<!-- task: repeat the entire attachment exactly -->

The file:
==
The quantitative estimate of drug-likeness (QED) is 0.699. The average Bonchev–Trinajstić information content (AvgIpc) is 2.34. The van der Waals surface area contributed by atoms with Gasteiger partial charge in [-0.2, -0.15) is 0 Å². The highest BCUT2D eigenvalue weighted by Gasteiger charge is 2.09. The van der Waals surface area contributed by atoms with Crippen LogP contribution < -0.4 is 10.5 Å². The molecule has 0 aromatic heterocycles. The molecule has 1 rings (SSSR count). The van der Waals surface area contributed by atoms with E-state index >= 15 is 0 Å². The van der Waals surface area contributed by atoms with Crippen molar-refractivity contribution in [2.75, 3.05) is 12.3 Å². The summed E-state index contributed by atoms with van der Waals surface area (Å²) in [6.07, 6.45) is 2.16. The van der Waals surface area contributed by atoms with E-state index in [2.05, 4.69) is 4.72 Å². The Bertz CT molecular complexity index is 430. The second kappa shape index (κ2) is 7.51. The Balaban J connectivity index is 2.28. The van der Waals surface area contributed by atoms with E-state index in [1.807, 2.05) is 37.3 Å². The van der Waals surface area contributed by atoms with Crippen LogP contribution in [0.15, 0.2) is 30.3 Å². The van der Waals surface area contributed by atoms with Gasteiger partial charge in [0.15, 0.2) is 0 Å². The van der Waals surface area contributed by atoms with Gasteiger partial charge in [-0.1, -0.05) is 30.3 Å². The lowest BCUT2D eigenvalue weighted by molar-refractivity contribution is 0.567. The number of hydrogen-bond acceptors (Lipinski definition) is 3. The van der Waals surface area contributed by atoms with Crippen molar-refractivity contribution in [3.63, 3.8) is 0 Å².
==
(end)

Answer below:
The quantitative estimate of drug-likeness (QED) is 0.699. The average Bonchev–Trinajstić information content (AvgIpc) is 2.34. The van der Waals surface area contributed by atoms with Gasteiger partial charge in [-0.2, -0.15) is 0 Å². The highest BCUT2D eigenvalue weighted by Gasteiger charge is 2.09. The van der Waals surface area contributed by atoms with Crippen LogP contribution < -0.4 is 10.5 Å². The molecule has 0 aromatic heterocycles. The molecule has 1 rings (SSSR count). The van der Waals surface area contributed by atoms with E-state index >= 15 is 0 Å². The van der Waals surface area contributed by atoms with Crippen molar-refractivity contribution in [2.75, 3.05) is 12.3 Å². The summed E-state index contributed by atoms with van der Waals surface area (Å²) in [6.07, 6.45) is 2.16. The van der Waals surface area contributed by atoms with E-state index in [2.05, 4.69) is 4.72 Å². The Bertz CT molecular complexity index is 430. The second kappa shape index (κ2) is 7.51. The Balaban J connectivity index is 2.28. The van der Waals surface area contributed by atoms with E-state index in [1.807, 2.05) is 37.3 Å². The van der Waals surface area contributed by atoms with Crippen LogP contribution in [0.15, 0.2) is 30.3 Å². The van der Waals surface area contributed by atoms with Gasteiger partial charge in [0.15, 0.2) is 0 Å². The van der Waals surface area contributed by atoms with Gasteiger partial charge in [-0.1, -0.05) is 30.3 Å². The lowest BCUT2D eigenvalue weighted by molar-refractivity contribution is 0.567. The number of hydrogen-bond acceptors (Lipinski definition) is 3. The van der Waals surface area contributed by atoms with Crippen molar-refractivity contribution in [3.63, 3.8) is 0 Å².